CBS affiliate: Pot activist Barry Cooper ‘still at large’

Photo credit: WILLIAM DESHAZER / Dallas Morning News

A West Texas CBS affiliate dedicated a segment last night to Candi Cooper’s arrest by the Texas Rangers. It was actually quite comprehensive and good, and none of what’s to follow in my ruminations should be considered a slight to their work.

Still, the reporter’s final words made me choke with laughter and surprise: “Barry Cooper, himself, is still at large.”

Still at large. For a Class B misdemeanor? We’re talking about a citation-level offense, not Al Capone. These people are not felons and they are not violent, but Barry is “still at large”? I love that this comes from a CBS affiliate. Yes, this is in fact accurate, but it also illustrates the Benny Hill-like nature of this weird tale.

While I appreciate the political sensitivities at stake for our resident power structure, it’s offensive to think that a minor infraction like False Report to a Peace Officer deserves attention by the Texas Rangers. I’m certain the Odessa police are more than capable of handing their own affairs.

The Rangers occupy a position of greater lore in this state, and stooping to this level … is below them. Worse yet, by their mere presence they make Cooper notable again. They’re helping to turn a minor thorn in their side into an anti-prohibition rock star, just like I suspect Barry has planned all along.

Here’s what Michael May over at the Texas Observer had to say

Barry also posted a video on youtube that shows a conversation he had with a Ranger who threatened to “whup his ass.” The video shows Barry’s charm with law enforcement . . . he’s clearly taunting the Ranger, calling him “son” and “boy” and swearing at him several times. It’s not surprising that the Rangers want to put him in his place, but our police should be above petty vendettas — and it’s hard to see how putting elite officers on the trial of a misdemeanor offense is anything but a petty vendetta. In short, they’ve done nothing but prove Barry’s contention that law enforcement priorities in this state are skewed at best, and corrupt at their worst.

And furthermore, ‘Cheers!’ to him for transplanting my ‘drug war insurgent‘ meme into the Observer‘s headline.

Yes, Barry Cooper “is still at large,” though I’m told he’ll be turning himself in sometime rather soon.

Regaining his freedom via bail bond will cost $200: a paltry sum compared to the value of the ironclad image our most elite law enforcement unit decided to tarnish this week. A swift, snarling reaction should have been expected from Williamson County, which raided the family’s home on a Class B misdemeanor, but every Texan holds the Rangers in higher regard than this.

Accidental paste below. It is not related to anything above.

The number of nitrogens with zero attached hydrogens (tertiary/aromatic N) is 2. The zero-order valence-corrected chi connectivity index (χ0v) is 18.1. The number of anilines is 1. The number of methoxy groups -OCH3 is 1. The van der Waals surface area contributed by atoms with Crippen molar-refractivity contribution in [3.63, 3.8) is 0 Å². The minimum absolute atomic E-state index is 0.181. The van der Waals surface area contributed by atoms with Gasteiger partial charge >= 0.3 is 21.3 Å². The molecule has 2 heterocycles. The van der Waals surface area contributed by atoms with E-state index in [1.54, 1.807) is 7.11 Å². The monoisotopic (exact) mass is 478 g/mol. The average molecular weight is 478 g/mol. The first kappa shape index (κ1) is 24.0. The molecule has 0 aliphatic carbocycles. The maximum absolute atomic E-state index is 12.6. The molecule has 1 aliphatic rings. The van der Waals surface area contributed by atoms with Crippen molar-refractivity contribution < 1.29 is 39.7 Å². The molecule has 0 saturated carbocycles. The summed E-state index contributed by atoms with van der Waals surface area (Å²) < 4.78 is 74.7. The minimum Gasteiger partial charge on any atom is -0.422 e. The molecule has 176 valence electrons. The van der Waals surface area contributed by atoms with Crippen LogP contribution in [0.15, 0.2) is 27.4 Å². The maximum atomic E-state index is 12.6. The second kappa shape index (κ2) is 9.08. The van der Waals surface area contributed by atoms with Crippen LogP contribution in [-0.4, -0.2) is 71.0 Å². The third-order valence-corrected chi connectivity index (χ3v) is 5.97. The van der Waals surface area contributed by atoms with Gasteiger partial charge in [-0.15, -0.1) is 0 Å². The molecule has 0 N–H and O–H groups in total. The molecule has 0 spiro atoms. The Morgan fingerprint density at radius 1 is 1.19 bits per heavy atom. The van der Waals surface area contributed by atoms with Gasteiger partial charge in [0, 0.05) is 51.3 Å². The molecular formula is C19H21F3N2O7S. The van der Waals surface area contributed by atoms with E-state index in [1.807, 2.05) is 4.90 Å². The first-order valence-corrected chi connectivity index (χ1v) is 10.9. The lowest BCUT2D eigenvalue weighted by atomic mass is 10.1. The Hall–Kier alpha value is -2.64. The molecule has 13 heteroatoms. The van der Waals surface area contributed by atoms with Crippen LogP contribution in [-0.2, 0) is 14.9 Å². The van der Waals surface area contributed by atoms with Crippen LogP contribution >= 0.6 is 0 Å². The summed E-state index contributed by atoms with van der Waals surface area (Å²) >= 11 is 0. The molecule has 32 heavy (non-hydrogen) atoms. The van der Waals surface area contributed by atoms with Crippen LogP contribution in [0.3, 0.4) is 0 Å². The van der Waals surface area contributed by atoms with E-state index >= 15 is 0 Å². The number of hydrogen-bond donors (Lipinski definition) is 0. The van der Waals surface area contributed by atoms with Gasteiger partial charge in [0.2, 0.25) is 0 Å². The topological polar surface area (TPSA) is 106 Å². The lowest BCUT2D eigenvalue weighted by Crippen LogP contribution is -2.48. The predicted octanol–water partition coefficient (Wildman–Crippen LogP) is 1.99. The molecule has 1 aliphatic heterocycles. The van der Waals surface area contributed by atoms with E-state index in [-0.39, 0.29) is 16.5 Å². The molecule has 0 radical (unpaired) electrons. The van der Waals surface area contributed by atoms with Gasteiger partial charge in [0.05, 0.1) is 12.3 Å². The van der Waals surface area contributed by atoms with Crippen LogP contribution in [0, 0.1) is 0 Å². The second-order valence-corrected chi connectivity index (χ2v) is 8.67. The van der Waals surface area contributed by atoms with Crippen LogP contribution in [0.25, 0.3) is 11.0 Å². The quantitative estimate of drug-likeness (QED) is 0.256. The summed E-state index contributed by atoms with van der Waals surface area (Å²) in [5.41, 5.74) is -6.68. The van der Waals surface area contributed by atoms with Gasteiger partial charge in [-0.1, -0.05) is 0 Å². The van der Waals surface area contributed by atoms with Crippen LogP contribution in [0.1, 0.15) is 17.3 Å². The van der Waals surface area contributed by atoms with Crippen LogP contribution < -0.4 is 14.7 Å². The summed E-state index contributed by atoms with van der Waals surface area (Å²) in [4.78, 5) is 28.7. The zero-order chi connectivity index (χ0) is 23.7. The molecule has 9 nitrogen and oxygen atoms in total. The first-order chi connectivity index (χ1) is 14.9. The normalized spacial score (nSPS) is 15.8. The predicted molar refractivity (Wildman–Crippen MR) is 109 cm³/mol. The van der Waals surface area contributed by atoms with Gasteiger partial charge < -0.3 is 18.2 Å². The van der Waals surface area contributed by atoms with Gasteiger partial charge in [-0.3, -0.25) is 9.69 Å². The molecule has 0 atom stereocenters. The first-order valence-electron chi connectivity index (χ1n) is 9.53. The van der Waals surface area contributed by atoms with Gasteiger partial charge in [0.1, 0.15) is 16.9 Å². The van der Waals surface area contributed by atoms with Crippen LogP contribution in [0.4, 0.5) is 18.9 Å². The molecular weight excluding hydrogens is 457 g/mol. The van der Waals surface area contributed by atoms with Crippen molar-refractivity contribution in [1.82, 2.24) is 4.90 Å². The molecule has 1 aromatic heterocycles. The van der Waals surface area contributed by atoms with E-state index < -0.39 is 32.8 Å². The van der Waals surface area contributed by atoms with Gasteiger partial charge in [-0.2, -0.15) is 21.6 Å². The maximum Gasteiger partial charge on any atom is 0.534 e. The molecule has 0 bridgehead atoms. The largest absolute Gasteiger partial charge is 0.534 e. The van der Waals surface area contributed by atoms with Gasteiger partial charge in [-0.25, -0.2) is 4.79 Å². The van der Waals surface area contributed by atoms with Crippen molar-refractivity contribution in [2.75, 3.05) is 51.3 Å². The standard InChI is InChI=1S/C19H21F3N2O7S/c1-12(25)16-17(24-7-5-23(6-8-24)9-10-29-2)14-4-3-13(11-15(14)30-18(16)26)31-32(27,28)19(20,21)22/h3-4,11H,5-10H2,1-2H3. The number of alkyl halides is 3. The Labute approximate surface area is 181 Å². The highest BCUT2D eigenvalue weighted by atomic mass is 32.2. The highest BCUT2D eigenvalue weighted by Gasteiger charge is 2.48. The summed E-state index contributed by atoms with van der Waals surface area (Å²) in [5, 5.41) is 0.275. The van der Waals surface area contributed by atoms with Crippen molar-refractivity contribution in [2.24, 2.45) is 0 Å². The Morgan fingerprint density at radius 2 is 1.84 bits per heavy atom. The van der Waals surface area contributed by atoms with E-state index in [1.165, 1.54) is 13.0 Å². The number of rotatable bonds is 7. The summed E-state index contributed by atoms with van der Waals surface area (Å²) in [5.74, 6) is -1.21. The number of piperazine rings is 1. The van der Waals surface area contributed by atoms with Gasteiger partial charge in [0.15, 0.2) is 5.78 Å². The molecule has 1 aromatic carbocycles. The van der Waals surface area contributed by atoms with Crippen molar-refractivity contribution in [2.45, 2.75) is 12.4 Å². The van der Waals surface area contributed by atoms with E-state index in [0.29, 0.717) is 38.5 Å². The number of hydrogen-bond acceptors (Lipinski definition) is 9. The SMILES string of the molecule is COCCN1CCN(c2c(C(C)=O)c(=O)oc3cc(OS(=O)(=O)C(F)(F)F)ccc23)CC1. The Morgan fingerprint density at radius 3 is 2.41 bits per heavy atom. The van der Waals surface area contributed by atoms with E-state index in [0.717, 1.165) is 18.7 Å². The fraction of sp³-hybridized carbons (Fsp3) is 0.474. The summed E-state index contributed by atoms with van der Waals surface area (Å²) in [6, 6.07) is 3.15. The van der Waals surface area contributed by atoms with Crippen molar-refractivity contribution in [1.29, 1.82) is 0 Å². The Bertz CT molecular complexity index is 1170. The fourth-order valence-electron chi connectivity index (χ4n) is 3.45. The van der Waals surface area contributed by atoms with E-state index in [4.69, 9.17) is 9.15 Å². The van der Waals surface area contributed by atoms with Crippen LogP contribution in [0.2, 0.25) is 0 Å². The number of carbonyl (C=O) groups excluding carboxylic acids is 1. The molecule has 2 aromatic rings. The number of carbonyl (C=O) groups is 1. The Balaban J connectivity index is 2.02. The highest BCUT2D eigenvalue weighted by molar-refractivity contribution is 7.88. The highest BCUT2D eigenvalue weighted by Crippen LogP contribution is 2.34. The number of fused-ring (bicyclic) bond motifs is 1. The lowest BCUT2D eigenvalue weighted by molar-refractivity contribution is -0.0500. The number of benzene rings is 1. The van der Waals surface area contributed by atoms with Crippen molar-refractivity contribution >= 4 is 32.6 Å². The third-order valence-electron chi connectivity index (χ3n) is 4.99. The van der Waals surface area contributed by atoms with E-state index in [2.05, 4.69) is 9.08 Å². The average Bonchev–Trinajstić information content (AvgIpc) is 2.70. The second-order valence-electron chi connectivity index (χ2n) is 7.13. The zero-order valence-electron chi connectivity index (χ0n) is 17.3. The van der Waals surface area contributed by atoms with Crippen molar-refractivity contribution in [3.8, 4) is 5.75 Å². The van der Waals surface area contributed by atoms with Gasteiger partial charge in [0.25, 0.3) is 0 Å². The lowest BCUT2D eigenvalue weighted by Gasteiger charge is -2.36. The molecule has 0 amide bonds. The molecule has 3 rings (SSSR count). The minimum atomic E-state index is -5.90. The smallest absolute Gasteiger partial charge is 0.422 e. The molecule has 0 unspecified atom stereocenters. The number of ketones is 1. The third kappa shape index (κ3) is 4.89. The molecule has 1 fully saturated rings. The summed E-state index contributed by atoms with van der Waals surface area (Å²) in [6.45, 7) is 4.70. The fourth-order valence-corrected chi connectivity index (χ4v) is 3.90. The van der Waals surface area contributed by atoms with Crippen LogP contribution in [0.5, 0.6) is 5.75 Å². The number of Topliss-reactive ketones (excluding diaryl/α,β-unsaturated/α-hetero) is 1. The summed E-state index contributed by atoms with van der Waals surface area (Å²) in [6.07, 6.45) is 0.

Barry and Candi are weaving a modern day Bonny and Clyde story, and we all get to watch. Thanks to Williamson County and the Texas Rangers, this man could well soon be the goddamned Erin Brockovich of pot.

Until there’s more to tell, enjoy this video from CBS 7 in West Texas.

Texas Rangers arrest Candi Cooper outside Austin home

Update (below): Candi Cooper is free.

The wife of Texas drug cop turned anti-prohibition crusader Barry Cooper has been arrested, according to a phone call I just received.

Cooper claimed that a woman knocked on their door and told his wife Candi that she’d ran into their vehicle and wanted to exchange insurance information. However, when she stepped outside officers were allegedly waiting in the wings with handcuffs.

“This is so fucked up dude, the Texas Rangers are outside my home right now trying to figure out what to do,” Barry claimed in a frantic phone call. “My lawyer is pissed. I’m not going outside. They have an arrest warrant for she and I, but they don’t have a search warrant so they’re not kicking in my door just yet.”

Authorities have yet to confirm the arrest. Children are present in the residence and could be heard in the background of the call. The Coopers vehicle was indeed damaged, according to one of the children overheard in the background audio.

(Update: the vehicle had some preexisting damage, so police were in no way responsible for that. They apparently used the claim as a ploy to draw the Coopers out of their home. The younger voice heard on the call was apparently Barry’s oldest daughter.)

Cooper claimed these latest dealings with law enforcement are related to his first ‘KopBusters’ operation in Odessa, Texas, where he set up a fake marijuana grow house fitted with cameras and Christmas trees. The sting was the first of a series for Cooper, who saw his now-abandoned reality show project as a way to make an example of dishonest officers.